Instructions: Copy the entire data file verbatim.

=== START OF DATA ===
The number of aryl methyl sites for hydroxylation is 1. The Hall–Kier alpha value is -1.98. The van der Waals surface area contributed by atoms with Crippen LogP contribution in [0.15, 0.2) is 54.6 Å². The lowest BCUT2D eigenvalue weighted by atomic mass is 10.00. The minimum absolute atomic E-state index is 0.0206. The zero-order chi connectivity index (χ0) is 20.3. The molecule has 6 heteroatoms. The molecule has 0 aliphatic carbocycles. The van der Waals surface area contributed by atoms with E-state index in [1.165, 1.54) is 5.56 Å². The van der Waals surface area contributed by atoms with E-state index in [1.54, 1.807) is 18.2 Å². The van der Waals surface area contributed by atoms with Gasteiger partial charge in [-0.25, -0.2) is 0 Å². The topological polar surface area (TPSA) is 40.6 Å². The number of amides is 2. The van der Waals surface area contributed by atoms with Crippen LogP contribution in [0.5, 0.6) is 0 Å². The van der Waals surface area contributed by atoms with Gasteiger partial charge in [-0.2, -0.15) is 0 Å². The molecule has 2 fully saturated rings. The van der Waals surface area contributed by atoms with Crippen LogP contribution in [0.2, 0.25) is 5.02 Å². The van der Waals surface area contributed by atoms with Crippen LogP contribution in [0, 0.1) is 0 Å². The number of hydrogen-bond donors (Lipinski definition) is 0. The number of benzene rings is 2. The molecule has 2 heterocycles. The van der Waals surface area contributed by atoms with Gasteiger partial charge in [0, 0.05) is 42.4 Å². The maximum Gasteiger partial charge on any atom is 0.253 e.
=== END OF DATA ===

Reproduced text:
The number of aryl methyl sites for hydroxylation is 1. The Hall–Kier alpha value is -1.98. The van der Waals surface area contributed by atoms with Crippen LogP contribution in [0.15, 0.2) is 54.6 Å². The lowest BCUT2D eigenvalue weighted by atomic mass is 10.00. The minimum absolute atomic E-state index is 0.0206. The zero-order chi connectivity index (χ0) is 20.3. The molecule has 6 heteroatoms. The molecule has 0 aliphatic carbocycles. The van der Waals surface area contributed by atoms with E-state index in [1.165, 1.54) is 5.56 Å². The van der Waals surface area contributed by atoms with E-state index in [1.54, 1.807) is 18.2 Å². The van der Waals surface area contributed by atoms with Gasteiger partial charge in [-0.25, -0.2) is 0 Å². The topological polar surface area (TPSA) is 40.6 Å². The number of amides is 2. The van der Waals surface area contributed by atoms with Crippen LogP contribution in [0.5, 0.6) is 0 Å². The van der Waals surface area contributed by atoms with Gasteiger partial charge in [-0.2, -0.15) is 0 Å². The molecule has 2 fully saturated rings. The van der Waals surface area contributed by atoms with Crippen LogP contribution in [0.2, 0.25) is 5.02 Å². The van der Waals surface area contributed by atoms with Crippen LogP contribution in [0, 0.1) is 0 Å². The number of hydrogen-bond donors (Lipinski definition) is 0. The number of benzene rings is 2. The molecule has 2 heterocycles. The van der Waals surface area contributed by atoms with Gasteiger partial charge in [0, 0.05) is 42.4 Å². The maximum Gasteiger partial charge on any atom is 0.253 e.